After several rather annoying uphills and downhills we could sense that we were rather close to the finish at Saarsveld, but in true Epic fashion, we would not see the finish right away. We would have to meander around the forest for just a while longer.

We we did eventually see the finish line, the excited faces of our wives had been replaced by ones of worry and confusion? What had happened in the last 50km that had taken us so long? We had literally been "left for dead" out on the course, and I don't think we thought we could have a bad day. At least we didn't end up on our backs in a ditch!

Russell whisked away our bikes and got them cleaned and serviced - replacing all the dodgy bearings and giving the bikes some TLC. Yolanda and Bonte got us fed, and nursed our wounded egos. We also got lots of TLC, and they did all the chores for us - clean the water bottles, mix the juice, made our beds, carried our bags. I could tell that there were many cyclists that were jealous of all the attention we got.

Nothing like a farm stall for breakfast.

I got my first encounter of Nikki and Karen - our masseuses, and what a proper full-body massage felt like. Craig promised me that by the end of the week they would have me crying like a baby. They almost achieved that on day 1!

Saarsveld put on a good spread, and the spirits in tent town were still rather upbeat after a grueling day on the bike. I managed to bump into Amanda and Sarah Wielopolska - people I had gone to school with, and they seemed to be having a great time.

STG 1 85. Cat, 125. GC

Thursday, 10 April 2008

Posted by Velouria Posted on 13:06 | 4 comments

Cape Epic - Prolgue

This year's Epic saw the introduction of a prologue to seed riders before Saturday's Stage 1 got under way. The prologue consisted of 18km of rather hilly forest road riding in and around the beautiful Pezula Estate. Teams set off every 30 seconds, so there were plenty of targets up the road to aim at, as well as being a target for other teams.

Quiet confidence

Pezula Estate's cricket pitch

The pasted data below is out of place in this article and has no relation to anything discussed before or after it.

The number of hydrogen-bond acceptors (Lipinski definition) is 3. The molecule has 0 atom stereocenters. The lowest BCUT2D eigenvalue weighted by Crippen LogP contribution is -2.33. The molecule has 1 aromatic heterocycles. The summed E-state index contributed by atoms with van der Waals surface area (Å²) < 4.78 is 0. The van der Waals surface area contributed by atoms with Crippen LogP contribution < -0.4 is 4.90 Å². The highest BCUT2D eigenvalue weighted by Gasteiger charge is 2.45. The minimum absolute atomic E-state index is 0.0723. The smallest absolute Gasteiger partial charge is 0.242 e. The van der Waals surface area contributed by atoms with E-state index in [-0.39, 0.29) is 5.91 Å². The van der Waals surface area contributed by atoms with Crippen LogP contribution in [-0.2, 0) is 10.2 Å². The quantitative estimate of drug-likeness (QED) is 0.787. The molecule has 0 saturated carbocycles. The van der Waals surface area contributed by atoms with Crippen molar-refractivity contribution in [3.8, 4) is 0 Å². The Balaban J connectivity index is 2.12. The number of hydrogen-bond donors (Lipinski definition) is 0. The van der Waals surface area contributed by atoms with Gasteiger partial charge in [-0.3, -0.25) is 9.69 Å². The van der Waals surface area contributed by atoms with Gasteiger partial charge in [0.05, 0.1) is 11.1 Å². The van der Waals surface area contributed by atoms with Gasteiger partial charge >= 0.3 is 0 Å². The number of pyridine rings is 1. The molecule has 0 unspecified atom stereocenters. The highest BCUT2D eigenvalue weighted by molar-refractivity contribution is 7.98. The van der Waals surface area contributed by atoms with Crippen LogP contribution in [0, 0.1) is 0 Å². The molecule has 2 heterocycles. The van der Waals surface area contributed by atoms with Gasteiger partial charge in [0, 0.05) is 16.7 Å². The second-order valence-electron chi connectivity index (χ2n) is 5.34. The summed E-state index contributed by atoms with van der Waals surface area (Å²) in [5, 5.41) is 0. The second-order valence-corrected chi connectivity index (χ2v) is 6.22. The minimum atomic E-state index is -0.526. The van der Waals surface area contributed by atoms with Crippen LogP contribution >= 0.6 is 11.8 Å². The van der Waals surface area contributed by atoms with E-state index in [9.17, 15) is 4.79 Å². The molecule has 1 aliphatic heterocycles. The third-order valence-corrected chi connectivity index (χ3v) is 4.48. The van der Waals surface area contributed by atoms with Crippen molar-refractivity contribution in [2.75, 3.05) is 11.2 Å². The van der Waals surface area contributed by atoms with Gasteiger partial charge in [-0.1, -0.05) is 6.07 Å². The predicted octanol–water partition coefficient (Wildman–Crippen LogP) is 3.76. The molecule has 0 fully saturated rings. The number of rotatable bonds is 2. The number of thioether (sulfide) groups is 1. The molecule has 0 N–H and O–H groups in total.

Our Epic about to get under way

From the start the ride was a flat out sprint - maximum effort for 40 minutes, which certainly doesn't suit my style of riding at all. Gasping for air, I did my best to hang onto Craig's wheel, and apart from a silly fall I had on a rather steep uphill corner things went quite well. We had set ourselves the goal of finishing in the top 50, and we also wanted to beat the team starting 4 minutes ahead of us. We finished 50th in our category, and 59th overall, and just managed to beat our 4 minute men. We had a slight mechanical at the end, with Craig's outer gear cable breaking, which meant he couldn't change gears.

Catching our 4 minute man within the last kilometer

Just look at those leg muscles!

The thing that really blew us away was the fact that the pros finished a whole 10 minutes ahead of us. I don't know where we could find another 10 minutes on that course.

So far things were living up to our expectations, the training had paid off, and we were going to have a great Epic.

STG 0 50. Cat, 59. GC

For the Epic theme song this year, play the following:

Thursday, 13 March 2008

Posted by Velouria Posted on 12:53 | 4 comments

Another year, another Argus.

It is amazing how every year the Argus sneaks up on us. It really shouldn't though - there are enough warning signs out there warning us of its imminent approach.

1. The larger Summer League participation. In the Spring League I was finishing in the top 10 of each race, and feeling quite unstoppable. Come the Summer League, and I don't think I finished in the top 25 once.

2. Colleagues riding to work. Apart from the sky-rocketing petrol price, the only other reason people ride to work is to get some much needed Argus training.

3. Bike shops with no stock. If you need a special thingy dooh dah from the bike shop in the months of January and February, you can be sure that you will be clean out of luck. Almost everything is sold out.

4. Radio DJs going on about cyclists. It seems to be very trendy these days to be very anti-cyclist, and I think this reaches its highest point around Argus time.